News | Jan. 18, 2022

DLA helps grounded C-17 fly

By Kylie Young, DLA Distribution Public Affairs

Defense Logistics Agency Distribution Susquehanna, Pennsylvania’s team worked with DLA Disposition Services and DLA Aviation to ensure a grounded C-17 at Robins Air Force Base in Georgia, received a part needed to fly.

The part, a wire rope assembly that is only 4’’ long and weighs less than ½ a pound, prevented the aircraft from passing through the maintenance line of production, thus grounding the flexible cargo aircraft used by the Air Force for rapid strategic delivery of troops and cargo to military bases.

DLA Aviation’s materiel planner Dan Pak, in coordination with the customer assistance specialist and resolution specialist, determined that 40 wire assemblies were inadvertently sent to DLA Disposition Services at DLA Distribution Susquehanna, Pennsylvania, for disposition.

DLA  helps grounded C-17 fly
Johnny Riegel, a Material Examiner and Identifier lead at Defense Logistics Agency Distribution Susquehanna, Pennsylvania, showcases the C-17 wire rope assembly that was needed for a C-17 aircraft at Robins Air Force Base, Georgia.
DLA  helps grounded C-17 fly
DLA helps grounded C-17 fly
Johnny Riegel, a Material Examiner and Identifier lead at Defense Logistics Agency Distribution Susquehanna, Pennsylvania, showcases the C-17 wire rope assembly that was needed for a C-17 aircraft at Robins Air Force Base, Georgia.
Photo By: DLA Distribution Public Affairs
VIRIN: 220103-D-D0441-5769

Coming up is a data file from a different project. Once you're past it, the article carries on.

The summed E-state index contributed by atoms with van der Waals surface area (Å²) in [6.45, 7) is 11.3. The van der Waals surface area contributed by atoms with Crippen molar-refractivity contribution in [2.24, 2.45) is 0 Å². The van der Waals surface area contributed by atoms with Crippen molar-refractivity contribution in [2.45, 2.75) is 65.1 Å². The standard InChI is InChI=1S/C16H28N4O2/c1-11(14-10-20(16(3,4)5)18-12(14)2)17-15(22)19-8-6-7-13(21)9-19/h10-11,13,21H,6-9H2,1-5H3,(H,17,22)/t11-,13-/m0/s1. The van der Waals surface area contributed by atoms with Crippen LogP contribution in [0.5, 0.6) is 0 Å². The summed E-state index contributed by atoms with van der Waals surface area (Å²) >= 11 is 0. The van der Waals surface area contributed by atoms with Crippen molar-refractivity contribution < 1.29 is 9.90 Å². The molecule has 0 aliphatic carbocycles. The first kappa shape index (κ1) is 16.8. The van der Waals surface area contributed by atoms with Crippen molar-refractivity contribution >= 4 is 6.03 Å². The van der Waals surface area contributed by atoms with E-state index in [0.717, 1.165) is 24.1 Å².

After further research, it was determined that the system generated a disposal order for the parts. To recoup the material, a direct reporting unit ticket was created.
Johnny Riegel, the Material Examiner and Identifier work lead at DDSP, received the order Dec. 28, 2021, and reached out for the status.

When it was confirmed the parts were still missing, Riegel initiated a search through two warehouses and found the wire rope assembly parts. DLA Aviation was then able to receipt the material back into the system and the parts shipped overnight to Robins Air Force Base.

Thanks to Riegel’s thorough search, the missing assets were shipped overnight to Robins Air Force Base and the C-17 was able to fly Dec. 30.
Steve Millovich, the ME&I supervisor, praised Riegel for his hard work locating the missing assets.
“When we discovered that we needed to find the missing assets, Johnny immediately went to look for them,” he said. “He went above and beyond our duties to try and locate them.”

Dan Shrawder, the emergency supply operations center supervisor at DLA Distribution Susquehanna, Pennsylvania, praised how everyone was able to coordinate together to find the missing assets.

“Work is a little like music,” he said. “If you hold a chord and stay in tune, you will produce a song. If you strive and work hard together, you will support the warfighter and never go wrong.”